I think it’s one reason we are where we are today. The last governor – this was not an issue he was interested in pursuing, and we did what we could before Governor Chafee came into office. But the fact that he didn’t hesitate, the fact that he said, “Look, you’ve got something moving – let me help you move it even more,” and made a commitment inside his administration, because so much of this is about creating new financial relationships among government programs as well as connecting our government programs and our commercial insurance providers. His leadership, public leadership, both within government and outside government, is absolutely vital for us moving forward.
How big a role does the General Assembly play going forward in implementing the law? We know the exchange bill died because of the abortion provision.
The legislature has some very important roles. Clearly, they fund Medicaid – they’re funding the exchange through appropriations; it’s federal dollars, but they supported that in appropriating that in the state budget. When we make some decisions about what health insurance should look like in Rhode Island, a great deal of that is up to [Health Insurance] Commissioner Koller, but a lot of our health insurance regulation is in law, and that’s a very important role for the Assembly. I think you’re going to see some of those issues before the Assembly next year.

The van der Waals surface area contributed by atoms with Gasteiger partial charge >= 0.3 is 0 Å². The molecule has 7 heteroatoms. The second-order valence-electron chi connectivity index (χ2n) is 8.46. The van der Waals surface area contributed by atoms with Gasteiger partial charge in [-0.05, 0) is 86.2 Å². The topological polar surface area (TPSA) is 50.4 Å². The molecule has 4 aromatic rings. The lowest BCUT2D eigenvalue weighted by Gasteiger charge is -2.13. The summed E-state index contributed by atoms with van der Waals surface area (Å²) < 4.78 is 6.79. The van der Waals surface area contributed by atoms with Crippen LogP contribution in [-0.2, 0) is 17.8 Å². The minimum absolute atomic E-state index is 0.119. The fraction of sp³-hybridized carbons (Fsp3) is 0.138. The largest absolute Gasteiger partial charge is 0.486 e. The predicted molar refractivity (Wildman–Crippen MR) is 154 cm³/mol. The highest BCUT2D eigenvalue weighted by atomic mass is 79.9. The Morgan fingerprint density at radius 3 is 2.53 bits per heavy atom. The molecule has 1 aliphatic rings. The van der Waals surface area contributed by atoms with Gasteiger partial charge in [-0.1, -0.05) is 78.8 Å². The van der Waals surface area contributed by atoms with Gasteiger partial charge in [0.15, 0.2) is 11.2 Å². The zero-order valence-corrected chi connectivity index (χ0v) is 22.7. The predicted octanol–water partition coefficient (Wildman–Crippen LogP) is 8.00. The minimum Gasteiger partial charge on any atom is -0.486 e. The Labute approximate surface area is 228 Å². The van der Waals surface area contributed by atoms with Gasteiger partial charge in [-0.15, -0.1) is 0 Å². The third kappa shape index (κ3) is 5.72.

I can see why conservatives do say, maybe part of the problem is how many benefits we have on health insurance in Rhode Island – maybe we should go in the opposite direction and strip down our health mandates. Why, apart from being a Democrat, have you wound up thinking we do need this technocratic approach that involves a lot of government?
That is a legislative decision, about what the mandates look like. Those are in law, through the legislature. I think initially you’re going to see what’s available in the exchange reflective of our current health insurance market. I am a big supporter of innovation. In Massachusetts, they actually put a benefit plan in place that doesn’t conform with its traditional mandates that is more affordable for young adults. I am a believer in looking at more innovative approaches, looking at insurance benefit designs that might be different than our traditional benefit designs.
So I think we will – and we should – have an important discussion about mandates and I am not somebody who has said that we absolutely have to have every plan incorporate every mandate. But that is a legislative role. We, through the exchange, do not have the authority – nor should we – to make that decision. That’s a legislative decision.